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American Studies - H

By dbs96
  • Virginia and Kentucky Resolutions written

    Virginia and Kentucky Resolutions written
    The Virginia Resolution was written by James Madison while the Kentucky Resolution was composed by Thomas Jefferson. They both stated that it was the duty of the state governments to nullify laws within their borders that were unconstitutional. This would not be Congress' job. No other states followed suit.
  • Hartford Convention meets during War of 1812

    Hartford Convention meets during War of 1812
    Enraged due to the ongoing war and new foreign policies such as the Embargo Act, the Federalist Party decided to meet and discuss how they could amend the Constitution to protect the interests of New England. The amendments proposed at the meetings were not received well throughout the Union.
  • Missouri Compromise

    Missouri Compromise
    In the early 1800's, Congress wanted to make sure that they had an equal amount of free and slave atates. They also did not know how to handle slavery within new western territories gained from the Louisiana Purchase. The Missouri Compromise solved this. It stated that Missouri would be admitted as a slave stae and Maine would be admitted as a free state. Also, new land north of the Southern boundary of Missouri could not have slaves and the other new lands could.
  • Tariff of Abominations Passed

    Tariff of Abominations Passed
    Congress passed a protective tax known as an import tariff. It increased the price of imported goods and protected Northern industries. The South, who relied on exportation for their economy, opposed the tariff and it became known as the Tariff of Abominations.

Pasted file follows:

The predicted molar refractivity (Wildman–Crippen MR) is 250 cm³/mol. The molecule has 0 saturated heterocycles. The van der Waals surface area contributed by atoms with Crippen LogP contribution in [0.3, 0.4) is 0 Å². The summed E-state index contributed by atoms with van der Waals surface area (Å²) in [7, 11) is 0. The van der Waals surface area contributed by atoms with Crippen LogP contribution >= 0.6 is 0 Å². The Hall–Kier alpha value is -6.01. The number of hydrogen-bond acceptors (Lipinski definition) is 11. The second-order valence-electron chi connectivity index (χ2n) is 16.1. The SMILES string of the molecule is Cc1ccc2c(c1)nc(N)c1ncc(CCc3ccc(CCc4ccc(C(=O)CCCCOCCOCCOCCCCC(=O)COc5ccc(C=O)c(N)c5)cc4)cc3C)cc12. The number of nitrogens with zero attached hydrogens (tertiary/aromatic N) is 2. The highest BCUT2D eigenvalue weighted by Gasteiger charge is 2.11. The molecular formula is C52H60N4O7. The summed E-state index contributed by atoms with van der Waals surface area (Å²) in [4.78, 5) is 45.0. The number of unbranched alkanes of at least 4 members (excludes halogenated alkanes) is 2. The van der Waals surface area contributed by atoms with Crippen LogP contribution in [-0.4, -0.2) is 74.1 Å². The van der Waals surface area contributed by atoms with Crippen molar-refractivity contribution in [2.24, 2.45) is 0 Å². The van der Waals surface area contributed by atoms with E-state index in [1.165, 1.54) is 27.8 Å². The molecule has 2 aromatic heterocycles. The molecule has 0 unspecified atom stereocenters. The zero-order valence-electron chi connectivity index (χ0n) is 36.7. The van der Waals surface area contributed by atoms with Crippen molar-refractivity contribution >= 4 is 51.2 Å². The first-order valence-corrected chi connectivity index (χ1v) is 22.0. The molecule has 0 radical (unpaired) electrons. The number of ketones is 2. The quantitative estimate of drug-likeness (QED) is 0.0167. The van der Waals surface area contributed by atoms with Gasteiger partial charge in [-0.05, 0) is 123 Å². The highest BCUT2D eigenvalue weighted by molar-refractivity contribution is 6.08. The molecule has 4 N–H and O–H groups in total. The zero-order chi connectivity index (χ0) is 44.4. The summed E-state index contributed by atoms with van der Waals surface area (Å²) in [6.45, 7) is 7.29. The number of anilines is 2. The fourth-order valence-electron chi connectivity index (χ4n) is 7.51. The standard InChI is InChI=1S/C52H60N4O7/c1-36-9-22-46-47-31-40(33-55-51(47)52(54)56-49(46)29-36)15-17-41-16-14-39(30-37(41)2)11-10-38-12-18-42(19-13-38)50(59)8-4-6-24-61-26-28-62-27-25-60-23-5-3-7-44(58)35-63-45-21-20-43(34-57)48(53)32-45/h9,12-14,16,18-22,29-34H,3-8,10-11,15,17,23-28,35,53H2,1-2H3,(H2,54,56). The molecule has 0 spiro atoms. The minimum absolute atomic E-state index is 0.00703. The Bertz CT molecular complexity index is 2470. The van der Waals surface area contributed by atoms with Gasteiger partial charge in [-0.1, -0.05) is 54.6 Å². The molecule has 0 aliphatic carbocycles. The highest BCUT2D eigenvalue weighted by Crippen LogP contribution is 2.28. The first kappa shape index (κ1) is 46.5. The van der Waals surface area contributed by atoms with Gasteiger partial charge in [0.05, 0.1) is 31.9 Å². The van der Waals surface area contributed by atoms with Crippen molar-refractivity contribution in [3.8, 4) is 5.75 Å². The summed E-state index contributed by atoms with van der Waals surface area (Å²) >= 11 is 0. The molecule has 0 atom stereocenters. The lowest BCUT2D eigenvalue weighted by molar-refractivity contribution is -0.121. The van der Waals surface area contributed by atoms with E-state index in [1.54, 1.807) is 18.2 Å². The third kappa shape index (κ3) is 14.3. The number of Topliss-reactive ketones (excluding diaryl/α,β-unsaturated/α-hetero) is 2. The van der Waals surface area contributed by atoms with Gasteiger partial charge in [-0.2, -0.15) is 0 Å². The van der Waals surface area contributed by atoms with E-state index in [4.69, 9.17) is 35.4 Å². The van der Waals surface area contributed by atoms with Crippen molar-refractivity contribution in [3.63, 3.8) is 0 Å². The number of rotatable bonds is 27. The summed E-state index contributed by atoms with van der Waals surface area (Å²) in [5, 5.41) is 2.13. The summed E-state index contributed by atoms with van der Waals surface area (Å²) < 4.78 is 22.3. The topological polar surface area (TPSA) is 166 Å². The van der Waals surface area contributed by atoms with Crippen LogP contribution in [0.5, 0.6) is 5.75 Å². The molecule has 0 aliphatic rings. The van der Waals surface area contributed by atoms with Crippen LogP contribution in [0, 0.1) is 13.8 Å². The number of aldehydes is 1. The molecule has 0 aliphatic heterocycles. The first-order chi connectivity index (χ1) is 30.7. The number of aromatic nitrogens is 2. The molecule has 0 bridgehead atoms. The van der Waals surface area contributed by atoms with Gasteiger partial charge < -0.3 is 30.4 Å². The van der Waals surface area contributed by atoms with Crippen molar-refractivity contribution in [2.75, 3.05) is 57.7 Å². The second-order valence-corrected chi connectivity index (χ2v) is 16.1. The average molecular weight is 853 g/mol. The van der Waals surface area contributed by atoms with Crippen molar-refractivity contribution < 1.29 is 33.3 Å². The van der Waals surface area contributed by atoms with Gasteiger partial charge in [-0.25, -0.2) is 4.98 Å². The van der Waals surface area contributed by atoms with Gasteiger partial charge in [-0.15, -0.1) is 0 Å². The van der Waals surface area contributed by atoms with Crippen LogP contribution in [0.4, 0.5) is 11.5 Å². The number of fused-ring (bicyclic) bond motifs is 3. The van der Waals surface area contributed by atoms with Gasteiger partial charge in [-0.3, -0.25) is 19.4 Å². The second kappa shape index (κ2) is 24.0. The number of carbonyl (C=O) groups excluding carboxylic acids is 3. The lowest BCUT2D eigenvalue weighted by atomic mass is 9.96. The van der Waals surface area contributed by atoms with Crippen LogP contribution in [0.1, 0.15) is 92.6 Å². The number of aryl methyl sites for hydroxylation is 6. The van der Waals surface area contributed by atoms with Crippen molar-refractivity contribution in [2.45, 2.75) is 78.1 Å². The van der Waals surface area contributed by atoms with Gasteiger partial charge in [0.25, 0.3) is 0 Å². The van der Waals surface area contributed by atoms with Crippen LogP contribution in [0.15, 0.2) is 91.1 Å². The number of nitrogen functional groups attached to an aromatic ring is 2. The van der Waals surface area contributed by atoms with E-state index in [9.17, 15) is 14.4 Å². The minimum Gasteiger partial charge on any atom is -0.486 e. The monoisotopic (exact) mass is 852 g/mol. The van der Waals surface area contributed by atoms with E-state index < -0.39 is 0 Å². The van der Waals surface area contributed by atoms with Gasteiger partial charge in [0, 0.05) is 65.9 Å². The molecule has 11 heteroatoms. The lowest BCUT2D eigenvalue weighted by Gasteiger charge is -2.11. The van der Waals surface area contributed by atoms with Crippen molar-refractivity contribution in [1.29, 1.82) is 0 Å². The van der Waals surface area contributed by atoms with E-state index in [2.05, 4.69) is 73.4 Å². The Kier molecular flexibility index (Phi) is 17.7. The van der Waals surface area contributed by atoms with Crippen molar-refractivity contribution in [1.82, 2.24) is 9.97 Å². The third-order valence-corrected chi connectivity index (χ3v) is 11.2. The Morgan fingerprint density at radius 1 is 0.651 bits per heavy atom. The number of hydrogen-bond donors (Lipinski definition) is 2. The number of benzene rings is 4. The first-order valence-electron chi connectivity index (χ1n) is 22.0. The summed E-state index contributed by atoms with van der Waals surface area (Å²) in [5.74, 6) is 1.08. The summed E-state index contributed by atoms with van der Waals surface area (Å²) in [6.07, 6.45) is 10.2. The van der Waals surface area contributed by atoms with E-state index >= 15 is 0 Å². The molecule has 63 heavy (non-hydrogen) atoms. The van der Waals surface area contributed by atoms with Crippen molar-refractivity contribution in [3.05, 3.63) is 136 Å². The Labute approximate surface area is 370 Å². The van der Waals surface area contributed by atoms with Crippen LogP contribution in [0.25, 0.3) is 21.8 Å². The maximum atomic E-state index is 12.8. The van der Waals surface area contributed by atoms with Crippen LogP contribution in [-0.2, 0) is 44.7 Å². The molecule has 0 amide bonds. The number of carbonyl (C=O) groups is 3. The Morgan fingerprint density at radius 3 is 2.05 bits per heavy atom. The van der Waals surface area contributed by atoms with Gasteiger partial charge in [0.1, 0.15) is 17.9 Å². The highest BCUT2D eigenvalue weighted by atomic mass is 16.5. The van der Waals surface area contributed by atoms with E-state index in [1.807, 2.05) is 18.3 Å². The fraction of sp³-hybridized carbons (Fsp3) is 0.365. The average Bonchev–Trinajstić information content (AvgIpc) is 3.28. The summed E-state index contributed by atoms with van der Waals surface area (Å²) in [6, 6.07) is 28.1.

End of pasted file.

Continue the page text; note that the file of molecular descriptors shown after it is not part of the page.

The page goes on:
• South Carolina tries to nullify

    South Carolina tries to nullify
    South Carolina, enraged after the passing of the Tariff of Abominations because it reduced their exportation sales, decided they were going to nullify it. President Jackson became infuriated so to avoid confrontation, Congress drafted a compromise bill. Although this somewhat settled the dispute, it became clear that tensions would arise between the North and South.
  • Abolition of Slavery Act

    In 1833, Britain abolished slavery in their country by passing the Abolition of Slavery Act. All British slaves received freedom and Parliament paid British slaveowners compensation.
  • Kansas-Nebraska Act Passed

    Kansas-Nebraska Act Passed
    When bringing Kansas and Nebraska into the US as new states, a decision on how they would deal with slavery needed to be made. According to the Missouri Compromise, they both should have had it, but Douglas wanted popular sovreignty instead of a geographical line. The result was heated debate between the North and South which led to Bleeding Kansas.
  • Texas Declares Independence from Mexico

    To settle the issue of what the goal of the Mexican Revoltuion was, a convention was called in Texas. After only one day of deliberation, they deccided to declare independence from Mexico.